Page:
A specialist survey says your premises are asbestos-free, but a little down the line the dreaded stuff is discovered. What do you do? Ian Gilmore has some suggestions.
The health risks posed by even small amounts of asbestos are now well known, and so is the obligation to manage those risks for non-domestic premises. That obligation is, in part, often discharged by surveying for the presence of asbestos, but what is less well known is that the obligation does not end there. What happens if the surveys prove defective?
Regulation 4 of the Control of Asbestos Regulations 2006 imposes a duty on those who control non-domestic premises to manage the asbestos in their buildings. Regulation 4(3) requires these “duty-holders” to carry out a suitable and sufficient assessment to determine whether asbestos is or is liable to be present. Such assessments are generally a survey by specialist contractors.
However, regulation 4(6) requires the duty-holder to review any assessment forthwith if:
- (a) there is reason to suspect that the assessment is no longer valid; or
- (b) there has been a significant change in the premises
Thus duty-holders have a continuing obligation, after an asbestos survey, to review the assessments made in it. Consider, for example, a situation where low-level maintenance work is being carried out in an area that had been surveyed and assessed as being free of asbestos. During the work asbestos is discovered. This naturally casts suspicion on the validity of the initial assessment. To comply with regulation 4(6) the validity of the original assessment should be reviewed and potentially a new survey commissioned.
A situation such as this highlights the fact that duty-holders cannot simply carry out asbestos surveys and then consider their obligations fulfilled. Indeed, such an approach could place them in breach of the regulations and liable to criminal sanction. Duty-holders should think carefully about how they are reviewing the validity of asbestos surveys and assessments already carried out. For example, is information collated and analysed to evaluate the veracity of the survey results, and would a duty-holder be aware of a situation that casts doubt on a survey’s assessment?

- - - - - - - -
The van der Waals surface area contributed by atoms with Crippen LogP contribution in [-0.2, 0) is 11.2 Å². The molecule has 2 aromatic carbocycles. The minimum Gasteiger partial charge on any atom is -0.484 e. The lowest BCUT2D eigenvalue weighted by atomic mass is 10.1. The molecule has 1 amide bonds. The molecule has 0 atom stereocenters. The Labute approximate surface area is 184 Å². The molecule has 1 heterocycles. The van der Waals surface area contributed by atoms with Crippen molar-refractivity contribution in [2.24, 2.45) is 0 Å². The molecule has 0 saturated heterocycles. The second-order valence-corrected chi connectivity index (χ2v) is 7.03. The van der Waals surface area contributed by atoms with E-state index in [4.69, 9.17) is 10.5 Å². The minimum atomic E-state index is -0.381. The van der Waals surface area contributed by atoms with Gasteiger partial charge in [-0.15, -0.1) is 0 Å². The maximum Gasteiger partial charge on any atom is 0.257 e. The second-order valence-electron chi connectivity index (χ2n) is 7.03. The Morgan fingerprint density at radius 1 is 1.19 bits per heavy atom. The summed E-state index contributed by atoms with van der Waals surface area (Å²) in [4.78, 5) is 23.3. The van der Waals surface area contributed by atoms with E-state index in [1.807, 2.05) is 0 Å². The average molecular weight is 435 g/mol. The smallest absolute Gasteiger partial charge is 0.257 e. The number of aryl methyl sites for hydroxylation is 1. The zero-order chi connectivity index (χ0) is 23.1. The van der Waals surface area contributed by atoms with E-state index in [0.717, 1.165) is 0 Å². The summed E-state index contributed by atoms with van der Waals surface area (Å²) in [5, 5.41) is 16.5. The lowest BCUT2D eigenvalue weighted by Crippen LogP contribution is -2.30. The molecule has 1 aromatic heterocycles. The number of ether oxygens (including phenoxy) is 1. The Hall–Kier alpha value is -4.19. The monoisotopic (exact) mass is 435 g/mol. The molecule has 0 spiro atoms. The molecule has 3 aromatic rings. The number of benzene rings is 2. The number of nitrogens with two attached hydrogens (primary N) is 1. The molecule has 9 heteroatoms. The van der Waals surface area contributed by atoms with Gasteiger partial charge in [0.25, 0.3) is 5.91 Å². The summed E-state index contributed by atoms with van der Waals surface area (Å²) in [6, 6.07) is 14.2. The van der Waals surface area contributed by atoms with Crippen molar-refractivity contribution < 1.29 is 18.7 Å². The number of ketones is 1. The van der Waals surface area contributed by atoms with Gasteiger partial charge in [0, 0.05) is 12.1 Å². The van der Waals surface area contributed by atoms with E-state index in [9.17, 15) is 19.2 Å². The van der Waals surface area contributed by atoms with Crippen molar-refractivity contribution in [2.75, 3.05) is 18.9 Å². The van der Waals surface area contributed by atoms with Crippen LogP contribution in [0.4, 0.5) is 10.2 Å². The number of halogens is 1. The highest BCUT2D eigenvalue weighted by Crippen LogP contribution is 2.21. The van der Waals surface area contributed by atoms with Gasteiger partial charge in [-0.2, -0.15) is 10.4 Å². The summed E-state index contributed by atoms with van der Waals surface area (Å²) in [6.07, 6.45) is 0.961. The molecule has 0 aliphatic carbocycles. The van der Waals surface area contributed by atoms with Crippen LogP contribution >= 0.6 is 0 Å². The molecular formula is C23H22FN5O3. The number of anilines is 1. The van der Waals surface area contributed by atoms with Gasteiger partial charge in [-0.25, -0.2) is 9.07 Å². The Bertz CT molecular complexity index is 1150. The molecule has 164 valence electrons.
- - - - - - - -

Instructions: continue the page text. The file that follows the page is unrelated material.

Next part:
Another important consideration is the cost of commissioning a new survey. If the original survey covered a significant number of buildings, the costs of a new one could be high. The duty-holder may wish to consider whether there was any fault in the manner in which the original survey was conducted. Put simply, should the original survey have picked up the asbestos that has caused regulation 4(6) to come into play?
We recently acted for a client faced with a situation similar to that outlined. The client was keen to pass on the expense of a new survey to the contractor which carried out the original one and failed to identify the asbestos. The client was also not keen to expose itself to the potential costs and slow pace of High Court litigation. Fortunately, because of the nature of the contract between our client and the contractor and the scope of the work being carried out, we were able to find an alternative approach. By using the adjudication provisions of the Housing Grants, Construction and Regeneration Act 1996 we were able to sidestep the more protracted aspects of traditional litigation.
The advantages of adjudication in these circumstances are clear. An adjudicator can be appointed promptly and will normally make a decision within 28 days. In this case the adjudicator concluded the original survey had not been carried out with reasonable skill and care, and ordered the original surveyor to pay the costs of a further survey.
Thus, while the continuing obligations under the regulations may throw up some unexpected and unwanted surprises, the duty-holder may not be without a prompt and effective remedy.
Building Sustainable Design
Ian Gilmore is an associate at Eversheds